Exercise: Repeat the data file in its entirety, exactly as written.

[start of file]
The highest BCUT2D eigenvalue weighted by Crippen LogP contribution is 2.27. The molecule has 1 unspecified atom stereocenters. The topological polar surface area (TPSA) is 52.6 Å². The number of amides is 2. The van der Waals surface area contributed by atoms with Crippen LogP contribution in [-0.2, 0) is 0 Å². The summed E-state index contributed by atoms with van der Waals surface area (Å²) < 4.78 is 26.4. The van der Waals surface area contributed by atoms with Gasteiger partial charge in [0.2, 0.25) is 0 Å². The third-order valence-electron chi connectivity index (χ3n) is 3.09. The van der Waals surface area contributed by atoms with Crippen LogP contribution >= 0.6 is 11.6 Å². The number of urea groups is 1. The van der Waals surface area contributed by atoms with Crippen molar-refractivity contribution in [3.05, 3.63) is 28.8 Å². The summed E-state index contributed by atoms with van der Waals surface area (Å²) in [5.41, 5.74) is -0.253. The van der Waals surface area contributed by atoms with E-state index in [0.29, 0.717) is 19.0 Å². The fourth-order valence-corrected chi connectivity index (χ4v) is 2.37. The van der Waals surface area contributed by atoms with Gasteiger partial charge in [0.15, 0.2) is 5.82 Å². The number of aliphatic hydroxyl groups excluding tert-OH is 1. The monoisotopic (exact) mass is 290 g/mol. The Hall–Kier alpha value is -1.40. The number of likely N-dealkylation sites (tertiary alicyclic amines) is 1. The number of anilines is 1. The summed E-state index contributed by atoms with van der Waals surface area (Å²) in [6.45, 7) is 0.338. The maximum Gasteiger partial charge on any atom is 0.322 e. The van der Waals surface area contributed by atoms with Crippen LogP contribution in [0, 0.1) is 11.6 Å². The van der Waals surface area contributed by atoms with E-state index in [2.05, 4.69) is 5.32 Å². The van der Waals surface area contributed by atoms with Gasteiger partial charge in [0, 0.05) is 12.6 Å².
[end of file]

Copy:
The highest BCUT2D eigenvalue weighted by Crippen LogP contribution is 2.27. The molecule has 1 unspecified atom stereocenters. The topological polar surface area (TPSA) is 52.6 Å². The number of amides is 2. The van der Waals surface area contributed by atoms with Crippen LogP contribution in [-0.2, 0) is 0 Å². The summed E-state index contributed by atoms with van der Waals surface area (Å²) < 4.78 is 26.4. The van der Waals surface area contributed by atoms with Gasteiger partial charge in [0.2, 0.25) is 0 Å². The third-order valence-electron chi connectivity index (χ3n) is 3.09. The van der Waals surface area contributed by atoms with Crippen LogP contribution >= 0.6 is 11.6 Å². The number of urea groups is 1. The van der Waals surface area contributed by atoms with Crippen molar-refractivity contribution in [3.05, 3.63) is 28.8 Å². The summed E-state index contributed by atoms with van der Waals surface area (Å²) in [5.41, 5.74) is -0.253. The van der Waals surface area contributed by atoms with E-state index in [0.29, 0.717) is 19.0 Å². The fourth-order valence-corrected chi connectivity index (χ4v) is 2.37. The van der Waals surface area contributed by atoms with Gasteiger partial charge in [0.15, 0.2) is 5.82 Å². The number of aliphatic hydroxyl groups excluding tert-OH is 1. The monoisotopic (exact) mass is 290 g/mol. The Hall–Kier alpha value is -1.40. The number of likely N-dealkylation sites (tertiary alicyclic amines) is 1. The number of anilines is 1. The summed E-state index contributed by atoms with van der Waals surface area (Å²) in [6.45, 7) is 0.338. The maximum Gasteiger partial charge on any atom is 0.322 e. The van der Waals surface area contributed by atoms with Crippen LogP contribution in [0, 0.1) is 11.6 Å². The van der Waals surface area contributed by atoms with E-state index in [2.05, 4.69) is 5.32 Å². The van der Waals surface area contributed by atoms with Gasteiger partial charge in [0, 0.05) is 12.6 Å².